Link to Pubmed [PMID] – 29656841
Med Mal Infect 2018 Jun;48(4):278-285
OBJECTIVE: Infections caused by dematiaceous fungi are more common in tropical and subtropical areas. We aimed to describe the clinical, microbiological and therapeutic aspects of case patients diagnosed at a University Hospital located on an Indian Ocean island.
PATIENTS AND METHODS: We performed an observational retrospective study of infections caused by dematiaceous fungi diagnosed at the University Hospital of Saint-Pierre, Reunion, from 2000 to 2015. Mycological identifications were performed at the National Reference Center for Invasive Mycosis and Antifungal Agents (Paris).
RESULTS: The review of clinical and microbiological data of 11 patients identified revealed that five were infected by dematiaceous fungi. Two had cutaneous phaeohyphomycosis, two had cerebral phaeohyphomycosis and one had cutaneous chromoblastomycosis with brain and potentially medullary dissemination. Skin lesions and cerebral abscesses were quite varied.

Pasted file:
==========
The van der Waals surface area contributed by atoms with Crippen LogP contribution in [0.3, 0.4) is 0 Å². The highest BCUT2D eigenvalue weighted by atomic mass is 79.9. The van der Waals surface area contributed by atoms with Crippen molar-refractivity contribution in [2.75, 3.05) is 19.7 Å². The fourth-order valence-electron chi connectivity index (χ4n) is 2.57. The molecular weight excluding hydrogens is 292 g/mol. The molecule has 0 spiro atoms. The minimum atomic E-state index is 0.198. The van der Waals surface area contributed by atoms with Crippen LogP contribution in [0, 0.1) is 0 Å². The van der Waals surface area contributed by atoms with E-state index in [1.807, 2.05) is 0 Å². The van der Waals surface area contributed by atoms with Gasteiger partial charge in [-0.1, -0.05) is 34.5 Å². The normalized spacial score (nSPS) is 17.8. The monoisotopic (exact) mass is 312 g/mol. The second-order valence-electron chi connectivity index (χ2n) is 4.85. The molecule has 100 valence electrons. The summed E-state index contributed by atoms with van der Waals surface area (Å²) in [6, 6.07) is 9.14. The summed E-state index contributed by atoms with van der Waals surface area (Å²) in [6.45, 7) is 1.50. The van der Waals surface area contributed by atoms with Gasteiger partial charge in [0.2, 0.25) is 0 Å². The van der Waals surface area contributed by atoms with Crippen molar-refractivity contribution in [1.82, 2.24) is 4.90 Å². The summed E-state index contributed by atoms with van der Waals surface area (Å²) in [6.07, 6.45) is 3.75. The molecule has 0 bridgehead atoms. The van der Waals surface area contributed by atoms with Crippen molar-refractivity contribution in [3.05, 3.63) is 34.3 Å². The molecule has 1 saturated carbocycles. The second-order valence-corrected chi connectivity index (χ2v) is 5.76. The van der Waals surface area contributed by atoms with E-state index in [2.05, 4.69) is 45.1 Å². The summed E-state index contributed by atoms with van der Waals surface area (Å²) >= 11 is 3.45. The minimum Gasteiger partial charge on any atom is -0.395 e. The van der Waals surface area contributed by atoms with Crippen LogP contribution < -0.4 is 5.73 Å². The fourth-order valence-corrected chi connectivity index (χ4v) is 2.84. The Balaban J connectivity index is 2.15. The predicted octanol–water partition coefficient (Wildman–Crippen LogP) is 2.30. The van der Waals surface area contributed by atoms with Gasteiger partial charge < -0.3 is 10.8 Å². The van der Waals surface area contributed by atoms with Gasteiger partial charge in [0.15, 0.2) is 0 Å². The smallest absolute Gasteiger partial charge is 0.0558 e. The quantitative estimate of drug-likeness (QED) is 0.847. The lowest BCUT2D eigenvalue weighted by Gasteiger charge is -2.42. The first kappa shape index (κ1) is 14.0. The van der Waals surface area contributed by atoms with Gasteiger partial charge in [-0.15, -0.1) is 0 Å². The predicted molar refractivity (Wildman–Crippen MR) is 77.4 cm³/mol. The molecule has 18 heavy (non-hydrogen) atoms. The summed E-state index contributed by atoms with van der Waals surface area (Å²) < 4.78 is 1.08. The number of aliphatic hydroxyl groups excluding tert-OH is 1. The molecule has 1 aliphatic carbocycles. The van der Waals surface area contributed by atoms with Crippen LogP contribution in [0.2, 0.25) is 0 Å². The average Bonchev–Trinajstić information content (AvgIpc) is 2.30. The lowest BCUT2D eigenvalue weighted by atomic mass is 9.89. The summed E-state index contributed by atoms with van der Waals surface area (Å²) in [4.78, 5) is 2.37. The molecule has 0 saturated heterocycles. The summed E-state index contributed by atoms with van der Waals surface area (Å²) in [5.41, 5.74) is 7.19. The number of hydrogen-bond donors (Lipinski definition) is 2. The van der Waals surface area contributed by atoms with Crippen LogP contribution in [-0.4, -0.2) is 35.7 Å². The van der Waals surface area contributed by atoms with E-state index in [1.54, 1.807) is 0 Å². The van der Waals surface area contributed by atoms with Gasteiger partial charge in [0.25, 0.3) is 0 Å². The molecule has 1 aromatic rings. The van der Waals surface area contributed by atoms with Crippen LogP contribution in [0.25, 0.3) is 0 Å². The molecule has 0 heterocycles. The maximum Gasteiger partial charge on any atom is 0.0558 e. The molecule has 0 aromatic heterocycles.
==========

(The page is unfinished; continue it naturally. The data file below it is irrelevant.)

CONCLUSION: Infections caused by dematiaceous fungi are rare. Medullary and brain localizations are extremely rare, especially for chromoblastomycosis. Cutaneous manifestations of phaeohyphomycosis are varied; diagnosis is thus more difficult. It is therefore important, when confronted with a chronic tumor-like lesion in endemic areas, to perform a biopsy for pathology and fungal culture. While surgical excision is not always sufficient, medical treatment of these infections is not standardized, but relies on an azole, which can be associated with another antifungal agent.https://www.ncbi.nlm.nih.gov/pubmed/29656841